Lance Berkman grounds out to score a run and then Adrian Beltre grounds into a double play.

Second inning

Matt Vasgersian and Verducci relay a story where Tigers manager Jim Leyland says he doesn't care about Jhonny Peralta's range at shortstop, which seems like an odd thing for a manager not to care about. But they've been talking about Peralta's range -- or supposed lack of it -- since 2011, and Leyland is probably a little tired of the question. Leyland might not have clearly explained himself, but maybe what he really means is Peralta’s offense makes up for his range. Then again, Peralta's defensive metrics are actually just fine: plus-2 Defensive Runs Saved in 2011, minus-1 in 2012, 0 so far in 2013. Too bad Leyland doesn't look at this sabermetric stuff, then he could respond with, "Well, you know, Jhonny's DRS is actually just about average. His range is fine. I've always believed the strong-armed shortstops get shortchanged."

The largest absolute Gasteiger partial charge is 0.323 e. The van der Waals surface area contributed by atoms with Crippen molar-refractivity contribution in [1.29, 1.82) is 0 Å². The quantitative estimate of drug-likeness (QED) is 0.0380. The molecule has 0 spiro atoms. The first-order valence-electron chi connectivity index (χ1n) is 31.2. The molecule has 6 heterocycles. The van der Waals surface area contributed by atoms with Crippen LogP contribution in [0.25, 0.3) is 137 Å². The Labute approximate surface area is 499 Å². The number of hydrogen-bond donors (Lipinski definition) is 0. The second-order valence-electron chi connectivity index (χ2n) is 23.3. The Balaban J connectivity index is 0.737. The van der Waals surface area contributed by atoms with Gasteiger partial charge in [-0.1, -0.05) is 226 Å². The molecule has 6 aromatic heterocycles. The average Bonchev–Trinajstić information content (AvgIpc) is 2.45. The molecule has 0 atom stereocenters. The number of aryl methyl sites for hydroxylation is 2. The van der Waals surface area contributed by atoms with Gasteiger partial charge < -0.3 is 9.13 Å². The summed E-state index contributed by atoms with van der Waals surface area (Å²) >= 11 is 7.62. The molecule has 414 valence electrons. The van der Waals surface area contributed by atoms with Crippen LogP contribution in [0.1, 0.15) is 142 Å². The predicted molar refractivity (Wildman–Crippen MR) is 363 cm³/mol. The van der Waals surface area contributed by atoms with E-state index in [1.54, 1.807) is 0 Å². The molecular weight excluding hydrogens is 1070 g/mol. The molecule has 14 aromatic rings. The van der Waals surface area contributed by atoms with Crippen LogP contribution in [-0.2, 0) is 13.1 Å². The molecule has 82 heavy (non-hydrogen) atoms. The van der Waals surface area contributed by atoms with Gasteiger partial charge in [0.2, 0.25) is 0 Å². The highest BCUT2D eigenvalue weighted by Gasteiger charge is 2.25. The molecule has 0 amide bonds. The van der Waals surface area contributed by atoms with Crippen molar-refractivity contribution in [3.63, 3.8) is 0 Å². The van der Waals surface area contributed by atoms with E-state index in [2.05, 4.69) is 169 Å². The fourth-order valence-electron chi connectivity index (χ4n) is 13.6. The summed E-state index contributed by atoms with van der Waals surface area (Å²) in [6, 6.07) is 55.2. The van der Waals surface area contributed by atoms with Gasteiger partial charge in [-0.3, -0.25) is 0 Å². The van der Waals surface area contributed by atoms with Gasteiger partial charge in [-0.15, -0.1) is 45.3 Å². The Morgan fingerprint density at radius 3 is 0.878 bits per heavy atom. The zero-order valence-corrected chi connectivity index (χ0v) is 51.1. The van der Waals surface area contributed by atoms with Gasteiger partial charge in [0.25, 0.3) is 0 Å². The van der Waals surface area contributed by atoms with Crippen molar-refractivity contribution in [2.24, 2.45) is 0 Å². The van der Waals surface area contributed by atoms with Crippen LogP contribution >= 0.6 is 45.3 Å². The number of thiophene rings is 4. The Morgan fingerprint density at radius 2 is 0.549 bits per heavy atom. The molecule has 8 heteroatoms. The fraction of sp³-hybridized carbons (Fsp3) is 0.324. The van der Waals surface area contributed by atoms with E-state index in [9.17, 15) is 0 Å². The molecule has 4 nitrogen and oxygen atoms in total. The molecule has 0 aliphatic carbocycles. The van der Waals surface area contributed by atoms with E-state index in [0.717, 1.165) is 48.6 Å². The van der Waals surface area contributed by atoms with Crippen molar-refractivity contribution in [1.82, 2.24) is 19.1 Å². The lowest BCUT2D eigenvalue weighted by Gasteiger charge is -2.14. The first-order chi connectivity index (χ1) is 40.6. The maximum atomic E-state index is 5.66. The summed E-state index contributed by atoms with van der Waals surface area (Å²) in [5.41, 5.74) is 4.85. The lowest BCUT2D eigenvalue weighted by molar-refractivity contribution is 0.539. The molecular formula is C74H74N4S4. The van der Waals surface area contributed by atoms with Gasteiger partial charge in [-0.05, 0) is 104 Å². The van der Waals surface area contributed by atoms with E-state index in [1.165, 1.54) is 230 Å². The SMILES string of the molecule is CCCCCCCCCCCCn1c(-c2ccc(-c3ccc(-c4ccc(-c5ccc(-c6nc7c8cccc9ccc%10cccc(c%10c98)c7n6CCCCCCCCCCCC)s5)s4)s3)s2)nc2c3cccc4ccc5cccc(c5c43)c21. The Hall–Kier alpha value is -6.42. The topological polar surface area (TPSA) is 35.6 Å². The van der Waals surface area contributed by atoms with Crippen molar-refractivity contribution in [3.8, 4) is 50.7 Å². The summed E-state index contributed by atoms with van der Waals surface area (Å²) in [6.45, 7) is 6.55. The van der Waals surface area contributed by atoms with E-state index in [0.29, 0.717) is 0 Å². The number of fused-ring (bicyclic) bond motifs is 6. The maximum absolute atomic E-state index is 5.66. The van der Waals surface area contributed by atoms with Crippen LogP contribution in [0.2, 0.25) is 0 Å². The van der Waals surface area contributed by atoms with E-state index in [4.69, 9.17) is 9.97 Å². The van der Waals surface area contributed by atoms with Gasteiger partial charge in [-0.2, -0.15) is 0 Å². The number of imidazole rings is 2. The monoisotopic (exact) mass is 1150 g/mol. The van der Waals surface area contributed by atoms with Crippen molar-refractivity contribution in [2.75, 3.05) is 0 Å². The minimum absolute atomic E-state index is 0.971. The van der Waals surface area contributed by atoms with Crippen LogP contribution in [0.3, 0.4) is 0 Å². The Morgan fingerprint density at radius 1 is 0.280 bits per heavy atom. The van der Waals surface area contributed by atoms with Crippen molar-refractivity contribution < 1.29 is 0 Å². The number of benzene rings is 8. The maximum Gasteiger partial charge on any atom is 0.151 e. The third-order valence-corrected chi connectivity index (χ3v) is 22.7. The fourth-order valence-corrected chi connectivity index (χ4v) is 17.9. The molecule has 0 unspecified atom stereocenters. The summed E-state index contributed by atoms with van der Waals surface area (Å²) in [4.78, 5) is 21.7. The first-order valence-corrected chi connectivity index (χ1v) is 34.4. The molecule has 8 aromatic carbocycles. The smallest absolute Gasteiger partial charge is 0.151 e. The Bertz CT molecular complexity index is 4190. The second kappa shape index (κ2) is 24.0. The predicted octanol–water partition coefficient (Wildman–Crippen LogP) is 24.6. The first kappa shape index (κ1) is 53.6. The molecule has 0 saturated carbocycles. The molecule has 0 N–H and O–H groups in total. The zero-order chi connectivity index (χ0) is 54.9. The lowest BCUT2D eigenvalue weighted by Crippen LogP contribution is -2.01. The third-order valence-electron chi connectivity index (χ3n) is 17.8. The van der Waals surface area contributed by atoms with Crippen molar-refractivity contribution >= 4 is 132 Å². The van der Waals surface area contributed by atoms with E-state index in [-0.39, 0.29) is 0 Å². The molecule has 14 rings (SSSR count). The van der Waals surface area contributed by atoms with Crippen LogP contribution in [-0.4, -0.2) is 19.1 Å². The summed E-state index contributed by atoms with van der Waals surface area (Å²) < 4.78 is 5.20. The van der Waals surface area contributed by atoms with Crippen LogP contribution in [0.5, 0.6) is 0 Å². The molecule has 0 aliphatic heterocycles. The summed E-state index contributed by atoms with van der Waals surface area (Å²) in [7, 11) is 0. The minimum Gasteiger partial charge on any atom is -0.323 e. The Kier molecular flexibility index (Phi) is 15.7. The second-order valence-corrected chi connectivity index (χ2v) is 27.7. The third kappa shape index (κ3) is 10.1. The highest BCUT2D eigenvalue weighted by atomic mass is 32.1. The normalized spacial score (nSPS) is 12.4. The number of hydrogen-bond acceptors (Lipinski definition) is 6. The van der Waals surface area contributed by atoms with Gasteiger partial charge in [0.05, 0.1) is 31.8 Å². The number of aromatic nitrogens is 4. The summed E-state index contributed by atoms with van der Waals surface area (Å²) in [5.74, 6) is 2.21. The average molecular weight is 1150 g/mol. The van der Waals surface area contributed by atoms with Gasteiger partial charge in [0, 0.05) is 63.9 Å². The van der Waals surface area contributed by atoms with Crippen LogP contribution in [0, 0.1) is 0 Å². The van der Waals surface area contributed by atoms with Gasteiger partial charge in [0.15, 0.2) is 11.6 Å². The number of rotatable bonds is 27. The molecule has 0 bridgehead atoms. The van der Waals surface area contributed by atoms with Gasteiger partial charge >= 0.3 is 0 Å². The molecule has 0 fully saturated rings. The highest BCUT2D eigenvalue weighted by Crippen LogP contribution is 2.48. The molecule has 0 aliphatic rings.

On the other hand, check out the Tigers' BABIP allowed the past three seasons:

2011: .292 (17th in majors)

2012: .307 (26th in majors)

2013: .312 (27th in majors)

Obviously, that's a team statistic, but collectively the Tigers do allow more balls than average to drop for hits. Brennan Boesch was the main culprit last season, but he's gone.

Third inning

Don Kelly homers to right for the Tigers off a 3-1 slider, kind of a hanger down the middle. OK, didn't see that one coming. But we never see Don Kelly coming yet he always finds a way onto Leyland's roster. Kind of a good-luck charm.

Infante singles to center, Andy Dirks drops in a soft liner for a base hit, Infante advances on a wild pitch and then Hunter gives the Tigers a 2-1 lead with a sac fly. Cabrera swings at the first pitch again -- a 91-mph two-seam fastball -- and doubles to left field. Suddenly, Darvish is in trouble. The Rangers intentionally walk Prince Fielder to load the bases.

Victor Martinez, after missing all of last season for Detroit, has struggled so far, but Leyland hasn't moved him out of the No. 5 spot. He battles Darvish in a 10-pitch duel, fouling off seven pitches, before finally lining a sacrifice fly to center. Martinez is a tough guy to strike out, but Darvish has been putting batters away all season, so maybe he doesn't have his Grade A stuff on this night.

Alex Avila flies to left to end the inning, but Darvish threw 36 pitches in the frame and is at 63 already.